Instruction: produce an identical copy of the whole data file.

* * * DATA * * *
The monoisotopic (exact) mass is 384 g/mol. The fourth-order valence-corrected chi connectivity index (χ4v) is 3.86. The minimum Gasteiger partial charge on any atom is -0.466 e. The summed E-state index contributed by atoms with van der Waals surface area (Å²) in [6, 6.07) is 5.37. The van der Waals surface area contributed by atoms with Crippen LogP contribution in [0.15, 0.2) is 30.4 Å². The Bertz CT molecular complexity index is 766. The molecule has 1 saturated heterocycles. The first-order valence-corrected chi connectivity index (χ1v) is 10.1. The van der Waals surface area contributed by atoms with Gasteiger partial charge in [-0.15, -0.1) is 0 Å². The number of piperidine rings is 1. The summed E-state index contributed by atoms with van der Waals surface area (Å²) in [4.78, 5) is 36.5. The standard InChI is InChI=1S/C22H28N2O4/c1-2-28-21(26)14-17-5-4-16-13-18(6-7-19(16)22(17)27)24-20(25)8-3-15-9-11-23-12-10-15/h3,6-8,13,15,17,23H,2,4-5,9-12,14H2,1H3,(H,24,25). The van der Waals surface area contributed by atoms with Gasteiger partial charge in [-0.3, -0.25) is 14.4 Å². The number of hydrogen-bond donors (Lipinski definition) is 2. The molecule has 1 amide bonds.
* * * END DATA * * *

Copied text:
The monoisotopic (exact) mass is 384 g/mol. The fourth-order valence-corrected chi connectivity index (χ4v) is 3.86. The minimum Gasteiger partial charge on any atom is -0.466 e. The summed E-state index contributed by atoms with van der Waals surface area (Å²) in [6, 6.07) is 5.37. The van der Waals surface area contributed by atoms with Crippen LogP contribution in [0.15, 0.2) is 30.4 Å². The Bertz CT molecular complexity index is 766. The molecule has 1 saturated heterocycles. The first-order valence-corrected chi connectivity index (χ1v) is 10.1. The van der Waals surface area contributed by atoms with Gasteiger partial charge in [-0.15, -0.1) is 0 Å². The number of piperidine rings is 1. The summed E-state index contributed by atoms with van der Waals surface area (Å²) in [4.78, 5) is 36.5. The standard InChI is InChI=1S/C22H28N2O4/c1-2-28-21(26)14-17-5-4-16-13-18(6-7-19(16)22(17)27)24-20(25)8-3-15-9-11-23-12-10-15/h3,6-8,13,15,17,23H,2,4-5,9-12,14H2,1H3,(H,24,25). The van der Waals surface area contributed by atoms with Gasteiger partial charge in [-0.3, -0.25) is 14.4 Å². The number of hydrogen-bond donors (Lipinski definition) is 2. The molecule has 1 amide bonds.